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Smith Celebrates Acquisition of Acclaimed Masterwork

The Smith College Museum of Art is the recipient of one of the most celebrated works by a preeminent leader of the Ashcan School of American realist painting.

Pennsylvania Excavation (1907), a painting that launched the career of New York realist painter George Wesley Bellows (1882-1925), was given to the museum by 1960 Smith graduate Mary Gordon Roberts in honor of the 50th reunion of her graduating class. The acclaimed landscape depicts the site preparation for the construction of the Pennsylvania Railroad Company's landmark station in midtown Manhattan, a turning point in New York's urban and civic development. The painting is now on view in the museum.

George Wesley Bellows. American, 1882-1925. Pennsylvania Excavation, February 1907. Oil on canvas. Gift of Mary Gordon Roberts, class of 1960, in honor of the 50th reunion of her class. Click image to enlarge.

Bellows, who is perhaps best known for his boxing pictures, including Stag at Sharkey's (1909), is celebrated for his gritty, muscular depictions of urban environments, specifically of working-class New Yorkers, their neighborhoods and activities.

Last exhibited publicly in the late 1990s, Pennsylvania Excavation is one of four New York paintings Bellows produced early in his career that document the construction of Penn Station, the hub of a monumentally ambitious project that would transform national transportation and commerce. Bellows' depiction of the construction site—described by a critic in The New York Sun as a "great gaping wound in the dirty earth"—earned the artist early critical acclaim for capturing the raw vitality of the city&339;s growth. Related works are in the collections of the Brooklyn Museum (Pennsylvania Station Excavation, 1907-09), the National Gallery of Art (Blue Morning, 1909), and the Crystal Bridges Museum of American Art in Bentonville, Ark. (Excavation at Night, 1908).

"We are deeply honored by this gift and by the sustained commitment that Mary and her family have shown to Smith's educational mission," says Smith President Carol T. Christ. "Direct encounters with original masterworks are integral to the study and practice of art, and Smith is proud to be the place where this remarkable painting will have a lasting legacy through its availability to students, scholars and the public."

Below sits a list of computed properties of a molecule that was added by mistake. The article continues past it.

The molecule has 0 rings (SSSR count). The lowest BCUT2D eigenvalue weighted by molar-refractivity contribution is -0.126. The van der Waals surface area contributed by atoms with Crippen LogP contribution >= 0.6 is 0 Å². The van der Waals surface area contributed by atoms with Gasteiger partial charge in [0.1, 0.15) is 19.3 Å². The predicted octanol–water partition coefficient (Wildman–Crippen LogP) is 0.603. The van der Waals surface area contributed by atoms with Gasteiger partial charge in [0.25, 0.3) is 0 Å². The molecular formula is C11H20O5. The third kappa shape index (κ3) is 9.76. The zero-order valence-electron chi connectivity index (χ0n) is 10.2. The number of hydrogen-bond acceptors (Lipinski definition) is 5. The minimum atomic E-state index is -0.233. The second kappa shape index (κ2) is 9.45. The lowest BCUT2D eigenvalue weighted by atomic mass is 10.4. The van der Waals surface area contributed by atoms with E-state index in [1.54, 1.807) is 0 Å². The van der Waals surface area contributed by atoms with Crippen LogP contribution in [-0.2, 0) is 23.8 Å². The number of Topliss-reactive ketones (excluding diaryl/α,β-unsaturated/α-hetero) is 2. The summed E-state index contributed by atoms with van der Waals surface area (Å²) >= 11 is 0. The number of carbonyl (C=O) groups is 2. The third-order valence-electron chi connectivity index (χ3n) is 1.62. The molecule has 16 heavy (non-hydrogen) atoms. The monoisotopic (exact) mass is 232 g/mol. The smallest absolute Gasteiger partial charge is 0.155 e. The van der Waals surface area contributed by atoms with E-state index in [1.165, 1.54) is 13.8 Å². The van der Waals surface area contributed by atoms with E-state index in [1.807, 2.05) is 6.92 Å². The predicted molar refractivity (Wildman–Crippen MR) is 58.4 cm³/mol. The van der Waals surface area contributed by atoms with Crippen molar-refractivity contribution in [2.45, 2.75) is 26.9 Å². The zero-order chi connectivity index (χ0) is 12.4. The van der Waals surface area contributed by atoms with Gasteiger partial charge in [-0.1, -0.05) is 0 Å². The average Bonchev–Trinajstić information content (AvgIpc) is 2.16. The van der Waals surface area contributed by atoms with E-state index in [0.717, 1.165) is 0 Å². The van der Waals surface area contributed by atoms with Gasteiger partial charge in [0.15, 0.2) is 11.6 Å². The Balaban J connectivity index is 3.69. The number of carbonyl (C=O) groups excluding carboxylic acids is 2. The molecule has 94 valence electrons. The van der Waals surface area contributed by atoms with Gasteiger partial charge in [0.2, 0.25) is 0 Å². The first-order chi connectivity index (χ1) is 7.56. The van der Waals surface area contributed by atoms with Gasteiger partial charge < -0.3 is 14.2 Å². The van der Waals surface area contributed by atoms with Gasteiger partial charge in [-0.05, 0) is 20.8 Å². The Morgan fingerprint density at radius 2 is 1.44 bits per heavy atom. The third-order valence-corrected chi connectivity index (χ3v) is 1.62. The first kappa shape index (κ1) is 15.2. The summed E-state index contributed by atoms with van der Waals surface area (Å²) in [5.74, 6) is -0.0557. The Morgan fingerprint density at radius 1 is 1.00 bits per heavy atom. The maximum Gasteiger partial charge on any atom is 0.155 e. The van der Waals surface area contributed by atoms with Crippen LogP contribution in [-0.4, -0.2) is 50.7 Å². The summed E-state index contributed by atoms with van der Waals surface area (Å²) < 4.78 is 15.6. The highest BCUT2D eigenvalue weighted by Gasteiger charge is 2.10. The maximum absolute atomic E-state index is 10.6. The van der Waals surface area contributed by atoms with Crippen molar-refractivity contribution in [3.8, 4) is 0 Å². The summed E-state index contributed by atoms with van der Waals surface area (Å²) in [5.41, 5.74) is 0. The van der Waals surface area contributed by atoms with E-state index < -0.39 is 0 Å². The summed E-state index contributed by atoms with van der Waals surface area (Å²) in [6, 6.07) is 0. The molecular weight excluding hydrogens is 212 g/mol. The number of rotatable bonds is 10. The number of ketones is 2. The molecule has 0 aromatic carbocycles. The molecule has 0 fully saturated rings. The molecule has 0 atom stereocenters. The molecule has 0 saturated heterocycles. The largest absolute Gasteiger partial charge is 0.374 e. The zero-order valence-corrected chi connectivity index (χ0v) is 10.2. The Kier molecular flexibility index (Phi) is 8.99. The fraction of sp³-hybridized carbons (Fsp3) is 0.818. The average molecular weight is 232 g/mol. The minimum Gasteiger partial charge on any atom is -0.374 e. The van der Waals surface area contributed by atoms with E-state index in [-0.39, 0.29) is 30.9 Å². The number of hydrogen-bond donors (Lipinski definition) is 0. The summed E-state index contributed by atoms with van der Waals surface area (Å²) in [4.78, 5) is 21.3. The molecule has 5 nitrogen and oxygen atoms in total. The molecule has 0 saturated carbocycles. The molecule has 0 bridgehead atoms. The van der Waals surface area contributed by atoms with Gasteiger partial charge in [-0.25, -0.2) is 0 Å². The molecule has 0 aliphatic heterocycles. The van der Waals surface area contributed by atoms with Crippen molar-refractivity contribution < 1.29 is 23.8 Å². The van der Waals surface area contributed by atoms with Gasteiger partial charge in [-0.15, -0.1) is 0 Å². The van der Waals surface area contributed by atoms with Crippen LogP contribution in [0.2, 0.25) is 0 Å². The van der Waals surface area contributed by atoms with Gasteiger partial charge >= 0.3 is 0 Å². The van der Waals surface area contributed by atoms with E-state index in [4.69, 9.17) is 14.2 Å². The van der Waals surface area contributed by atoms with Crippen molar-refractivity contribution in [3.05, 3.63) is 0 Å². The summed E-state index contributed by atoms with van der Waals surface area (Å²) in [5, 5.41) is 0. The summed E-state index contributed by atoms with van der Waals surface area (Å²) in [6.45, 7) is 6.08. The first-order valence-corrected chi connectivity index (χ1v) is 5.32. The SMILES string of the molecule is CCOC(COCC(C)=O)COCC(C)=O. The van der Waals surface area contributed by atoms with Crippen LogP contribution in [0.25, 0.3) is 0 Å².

Jessica Nicoll, director and chief curator of the college's art museum, notes that the gift addresses an ambitious collecting priority for the museum that "we could only have realized through a gift." Acquiring the Bellows, she says, "has realized a dream for us in the context of our commitment to an outstanding American collection."

Established in 1879 as a contemporary American collection, Smith College Museum of Art is widely acknowledged as having one of the most important art collections at an American liberal arts college. Its 21,000 works include significant paintings by American masters such as John Singleton Copley, John Peto, Thomas Eakins, John Singer Sargent, Childe Hassam, Charles Sheeler, Rockwell Kent and Edward Hopper, as well as works by Robert Henri, Bellows' teacher and mentor at the New York School of Art. More than 40,000 people visit the museum every year.

Mary Gordon Roberts majored in history at Smith and earned a master's degree in international affairs from Stanford and an M.B.A. from New York University. She had a long career as a financial analyst and investment banker and was a competitive long-distance runner. In 1985, the college awarded her a Smith Medal, its highest alumnae honor, in recognition of her accomplishments.

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